Upon seeing these images, William Fagan drew my attention to the metaphoric comparison of the whales jumping in the ocean relative to Cartier-Bresson’s classic Decisive Moment of the man jumping the puddle. I certainly hadn’t considered that link. He does think that Cartier Bresson’s pre-focusing technique might have had just as much chance of catching the jumpy whales, albeit compromised by slow film speed and the need to be dangerously close to the action with the lenses that he used. In William’s own words “HCB’s camera probably had a 50mm lens and if he were close enough to a breaching whale to replicate your daughter in law’s photos he probably would have had a short life rather than a long one”.
A Special Shot
In late November, Rachelle received a wonderful surprise. The Australian Society of Travel Writers cited one of her images as Best Travel Photograph of the Year. It’s a strong image captured at the right instant.
Decisive moment? Well, as a proud family member who could only wish to catch an image like this, I do like the way that the elephant’s trunk is curved to perfection, and the way the elephant is passing the sun. The moment has been caught wonderfully, photographing from a distance across the water near sunset. As an aside, Rachelle did find amusing one of the judges’ comments that the only detraction could be the wind ripples on the water. She points out, reasonably, that she didn’t have much choice of water surface as she took the photograph.
Regarding this image, Rachelle described the catch as follows: “Nailing the best wildlife action shot, I think, is all about that critical moment. That elephant walked along the edge of waterhole for a while and, as it was walking towards the sun, I decided that the moment I wanted was when that tusk was going to cut across the sun in a decisive, deliberate way. I held my breath as it drew closer to the sun, hoping it would all happen. Luckily the ele (sic) decided to comply!”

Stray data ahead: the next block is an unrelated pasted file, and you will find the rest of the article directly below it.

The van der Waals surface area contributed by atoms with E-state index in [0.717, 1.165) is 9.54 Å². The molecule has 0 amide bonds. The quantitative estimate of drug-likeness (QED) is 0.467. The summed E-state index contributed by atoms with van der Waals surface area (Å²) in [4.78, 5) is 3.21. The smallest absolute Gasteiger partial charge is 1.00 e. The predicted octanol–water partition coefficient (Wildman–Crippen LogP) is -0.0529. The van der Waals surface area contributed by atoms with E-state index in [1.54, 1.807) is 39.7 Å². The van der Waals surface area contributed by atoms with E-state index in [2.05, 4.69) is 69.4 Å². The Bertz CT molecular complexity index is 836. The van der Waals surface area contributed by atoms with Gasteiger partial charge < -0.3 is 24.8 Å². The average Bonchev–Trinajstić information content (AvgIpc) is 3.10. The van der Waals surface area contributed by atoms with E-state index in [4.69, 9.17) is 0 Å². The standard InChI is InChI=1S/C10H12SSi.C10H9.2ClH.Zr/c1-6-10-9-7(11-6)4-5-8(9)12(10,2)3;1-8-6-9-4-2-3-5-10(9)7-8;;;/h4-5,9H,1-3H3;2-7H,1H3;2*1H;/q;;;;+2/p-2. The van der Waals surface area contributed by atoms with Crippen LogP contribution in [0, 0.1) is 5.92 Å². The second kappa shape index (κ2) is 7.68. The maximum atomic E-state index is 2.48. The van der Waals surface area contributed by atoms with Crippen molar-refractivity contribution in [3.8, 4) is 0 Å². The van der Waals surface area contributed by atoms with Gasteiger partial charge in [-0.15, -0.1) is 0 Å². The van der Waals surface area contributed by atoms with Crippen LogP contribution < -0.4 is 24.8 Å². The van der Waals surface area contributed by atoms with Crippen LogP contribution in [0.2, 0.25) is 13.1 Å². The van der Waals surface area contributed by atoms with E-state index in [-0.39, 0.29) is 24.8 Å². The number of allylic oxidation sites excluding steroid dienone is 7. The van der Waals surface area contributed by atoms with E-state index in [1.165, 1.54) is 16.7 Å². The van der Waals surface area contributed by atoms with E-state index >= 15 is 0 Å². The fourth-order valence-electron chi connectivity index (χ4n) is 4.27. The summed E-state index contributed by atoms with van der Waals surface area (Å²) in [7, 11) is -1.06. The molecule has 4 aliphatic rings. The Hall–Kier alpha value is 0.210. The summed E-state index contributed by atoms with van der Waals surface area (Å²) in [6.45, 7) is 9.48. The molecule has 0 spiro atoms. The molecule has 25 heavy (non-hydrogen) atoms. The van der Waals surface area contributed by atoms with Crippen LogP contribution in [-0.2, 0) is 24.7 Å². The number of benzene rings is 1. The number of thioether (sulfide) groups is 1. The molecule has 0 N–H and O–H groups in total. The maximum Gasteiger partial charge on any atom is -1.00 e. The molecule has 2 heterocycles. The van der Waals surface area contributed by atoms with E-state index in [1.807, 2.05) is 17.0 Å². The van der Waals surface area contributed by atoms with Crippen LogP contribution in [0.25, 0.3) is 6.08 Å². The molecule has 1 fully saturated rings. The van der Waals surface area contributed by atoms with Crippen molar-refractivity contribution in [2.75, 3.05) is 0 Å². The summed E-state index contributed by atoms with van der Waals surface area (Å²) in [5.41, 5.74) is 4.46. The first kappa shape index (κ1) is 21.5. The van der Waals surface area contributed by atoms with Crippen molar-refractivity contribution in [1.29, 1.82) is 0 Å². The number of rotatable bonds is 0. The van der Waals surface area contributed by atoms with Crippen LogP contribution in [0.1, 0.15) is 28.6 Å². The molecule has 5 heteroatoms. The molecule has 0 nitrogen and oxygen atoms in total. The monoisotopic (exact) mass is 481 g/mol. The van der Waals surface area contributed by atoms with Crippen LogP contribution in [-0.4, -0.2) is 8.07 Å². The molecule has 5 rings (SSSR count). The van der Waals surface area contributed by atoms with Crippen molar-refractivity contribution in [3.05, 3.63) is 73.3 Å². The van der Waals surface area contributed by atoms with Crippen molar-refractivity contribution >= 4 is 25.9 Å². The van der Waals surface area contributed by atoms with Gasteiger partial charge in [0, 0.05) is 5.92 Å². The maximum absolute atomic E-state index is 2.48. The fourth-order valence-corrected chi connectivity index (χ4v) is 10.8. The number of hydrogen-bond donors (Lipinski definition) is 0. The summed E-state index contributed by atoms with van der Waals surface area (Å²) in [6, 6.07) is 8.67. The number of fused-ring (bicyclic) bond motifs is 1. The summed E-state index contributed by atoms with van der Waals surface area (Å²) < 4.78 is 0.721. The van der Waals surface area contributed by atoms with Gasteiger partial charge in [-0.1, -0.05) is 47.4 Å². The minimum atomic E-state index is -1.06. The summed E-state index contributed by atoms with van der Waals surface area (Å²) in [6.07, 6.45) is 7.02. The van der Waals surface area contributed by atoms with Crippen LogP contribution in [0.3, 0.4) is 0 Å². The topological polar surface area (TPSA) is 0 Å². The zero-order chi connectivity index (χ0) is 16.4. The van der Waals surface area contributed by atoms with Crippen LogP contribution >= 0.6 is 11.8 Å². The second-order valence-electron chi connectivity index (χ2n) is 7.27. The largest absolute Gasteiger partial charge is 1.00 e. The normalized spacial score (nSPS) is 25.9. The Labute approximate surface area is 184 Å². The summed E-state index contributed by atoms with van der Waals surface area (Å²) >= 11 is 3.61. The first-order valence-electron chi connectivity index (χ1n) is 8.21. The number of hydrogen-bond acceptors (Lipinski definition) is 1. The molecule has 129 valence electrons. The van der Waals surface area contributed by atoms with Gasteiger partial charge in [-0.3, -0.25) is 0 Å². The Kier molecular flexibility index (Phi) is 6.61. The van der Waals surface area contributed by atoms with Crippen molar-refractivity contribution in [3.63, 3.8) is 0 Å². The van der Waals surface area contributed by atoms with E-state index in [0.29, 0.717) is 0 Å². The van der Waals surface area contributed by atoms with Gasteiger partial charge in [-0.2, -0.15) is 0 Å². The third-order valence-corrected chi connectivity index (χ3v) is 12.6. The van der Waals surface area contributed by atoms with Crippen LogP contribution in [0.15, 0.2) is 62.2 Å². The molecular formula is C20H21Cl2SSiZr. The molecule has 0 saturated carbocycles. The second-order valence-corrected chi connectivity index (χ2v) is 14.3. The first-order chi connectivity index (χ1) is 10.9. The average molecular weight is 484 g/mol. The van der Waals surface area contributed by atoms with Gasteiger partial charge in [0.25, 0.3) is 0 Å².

Having seen this article in the early draft stage, William was further kind enough to offer me additional insight. He says that Cartier-Bresson worked hard for his decisive moment photography, leaving far less to chance than many of us might think. He added, “the most important thing about the decisive moment is anticipation and, if you have ever seen video of HCB taking photos, he circumnavigated the scene first on tiptoe and then chose his moment to put his pre-focused Leica to his eye to take the photo he wanted. Your daughter in law has genuinely mastered the anticipation aspect as is also evident with the elephant photo.” Thank you William, she much appreciated the comment and compliment.
Decisive moments today
Overall, I enjoyed getting the images from Rachelle, and the escape they provide as I sit here myself thinking about what HCB would himself think about Decisive Moment photography today. Certainly burst modes and ultrafast autofocus provide technology to make it easier to catch our decisive moments. But the photographer still has to be in the right place at the right time with good subject matter, knowing where to look, hopefully with the right light, and with a healthy dose of luck – All good fun. Wonderful times.
I do thank William Fagan for his detailed and thoughtful comments upon seeing the draft. t’Editor Michael and I sent the early manuscript to him specifically for his input on the authenticity of Cartier-Bresson’s camera. He came back with so much more valuable insight.